George Stubbs: Newmarket Heath, with a Rubbing-Down House (c1765)

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The Independent Culture

"Pictures of nothing, and very like", was how the critic William Hazlitt characterised the work of Turner. He meant that Turner's painting was a meaningless blur, a field of lost focus, where "all is without form and void".

There's another way, though, in which you can paint a picture of nothing. Your picture is not a blank. It depicts a scene that's perfectly definite and recognisable. But it doesn't offer anything that counts as a proper subject. It lacks a protagonist, a focal point, a centre of attention.

George Stubbs' Newmarket Heath, with a Rubbing-Down House is a picture like that. There's no mystery about what it shows. It's a view of the famous racecourse, with a stretch of ground, an expanse of sky, three small buildings and some railings. But if you ask what exactly this is a picture of, you find you're embarked on a process of elimination.

It has no people, no animals, no subject matter of that sort. So, perhaps it's a picture of a building, of the square brick structure with a tiled roof sitting prominently front left. There are pictures of churches and country houses, why not of a rubbing-down house? It's a striking enough form, with the slant of its roof pitched at exactly 45 degrees.

The only problem is that this building isn't quite in subject position. It doesn't hold the picture's stage. It's more like a "wing", in the theatrical sense, a piece of scenery at the side of the stage, which, in both theatrical and traditional art terminology, is called a "coulisse". It's a framing device, something that pokes in and brackets the main scene.

And what is the main scene? Is it a landscape? Possibly. There's a foreground: an undulating chalky bank passes across the bottom of the picture, with a rather sudden ditch just beyond it, half-concealed, like a ha-ha. And there's a background, in the bright but vaguely cloudy sky. But between them?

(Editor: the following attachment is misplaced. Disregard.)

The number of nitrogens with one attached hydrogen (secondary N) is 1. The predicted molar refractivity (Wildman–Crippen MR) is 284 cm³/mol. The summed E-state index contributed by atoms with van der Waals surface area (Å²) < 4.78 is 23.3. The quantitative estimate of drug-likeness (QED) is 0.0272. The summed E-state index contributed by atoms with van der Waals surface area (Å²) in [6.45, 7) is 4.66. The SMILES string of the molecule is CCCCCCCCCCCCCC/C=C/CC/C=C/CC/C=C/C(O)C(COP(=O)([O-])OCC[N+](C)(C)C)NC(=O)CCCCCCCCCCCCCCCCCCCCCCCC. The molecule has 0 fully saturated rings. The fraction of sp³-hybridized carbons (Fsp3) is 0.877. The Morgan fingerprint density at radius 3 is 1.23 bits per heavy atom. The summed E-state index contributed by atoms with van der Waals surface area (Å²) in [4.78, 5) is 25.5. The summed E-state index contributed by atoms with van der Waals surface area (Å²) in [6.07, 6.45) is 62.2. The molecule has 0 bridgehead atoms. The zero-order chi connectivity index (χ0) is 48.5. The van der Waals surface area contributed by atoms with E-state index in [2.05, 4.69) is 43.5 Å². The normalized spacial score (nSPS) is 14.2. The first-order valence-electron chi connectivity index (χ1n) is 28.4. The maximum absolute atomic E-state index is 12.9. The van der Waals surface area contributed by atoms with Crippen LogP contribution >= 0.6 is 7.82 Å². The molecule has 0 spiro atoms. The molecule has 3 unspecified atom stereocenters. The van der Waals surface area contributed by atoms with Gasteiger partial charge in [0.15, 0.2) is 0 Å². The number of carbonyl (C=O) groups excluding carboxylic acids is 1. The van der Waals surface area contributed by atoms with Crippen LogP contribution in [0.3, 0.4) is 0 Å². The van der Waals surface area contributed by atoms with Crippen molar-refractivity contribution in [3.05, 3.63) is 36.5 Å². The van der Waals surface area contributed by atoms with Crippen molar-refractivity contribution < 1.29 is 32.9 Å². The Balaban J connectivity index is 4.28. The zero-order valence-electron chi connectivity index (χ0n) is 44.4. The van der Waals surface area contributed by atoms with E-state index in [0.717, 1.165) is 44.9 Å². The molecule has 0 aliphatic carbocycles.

Very flat, Cambridgeshire. Some landscapes focus on a dominant feature – a wood, hill, waterfall. Others focus on a pathway, a journey laid down for the eye to follow, from one feature to another, and through the gaps between them, away into the distance.

But the land here is too uneventful to qualify on either score. The horizon is level. The remoter buildings are items of background scenery. The flat ground is utterly vacant. The whole scene, with its framing device, its foreground, its background – and nothing else – is an empty stage.

Of course, that's just what it is. It's a racecourse, in the early morning. It's a stage, waiting for the actors to arrive and the action to begin. We're looking at a place of anticipation. The lack of a subject, the missing centre, is precisely the point. The scene is set in expectation of the coming day.

Newmarket Heath, with a Rubbing-Down House is arranged so as to convey a conspicuous absence. And the proof is, you can compare it with other Stubbs paintings, which have an almost identical scene, except that some subject matter – horses, riders – have been added on to it.

Yet that isn't quite the whole story. This picture is not simply a kind of anti-picture, a setting without a subject. As it stands, the picture is full enough. It may look like a dramatically empty stage, but its trick is to keep our attention moving between one almost-focus and another.

The rubbing-down house, after all, is a bit more than a framing "wing". It pokes in quite a way. It almost commands the view. And the sequence of three houses, diminishing into the distance, compose an economical version of the kind of eye-leading pathway that you find in more regular landscape paintings.

And as for the missing centre: well, if you're looking for a protagonist, isn't it actually staring you in the face? The heath itself, the turf, the grass arena on which the great races are lost and won, is what this painting portrays.

It lies bathed in a soft morning light, like holy ground, like a famous battlefield. A picture of nothing? Stubbs' painting is one of the greatest compliments ever paid to a place.

The artist

George Stubbs (1724-1806) is the best English painter. Not Gainsborough, not Reynolds, not Constable, not Turner: Stubbs the horse-painter wins by several lengths. He began his career in the North, travelled to Italy, spent two years studying equine anatomy, and went on to raise the semi-naïf, vernacular practice of animal painting to extraordinary heights. He makes the horse a universal metaphor: highly bred, trained and socialised; or romantically wild; or part of a utopian society. He treats all his fellow creatures, animal and human, equally. He is a master of design – of shape, rhythm, interval, repetition – a great colourist, a great comedian. He hasn't yet received his due.

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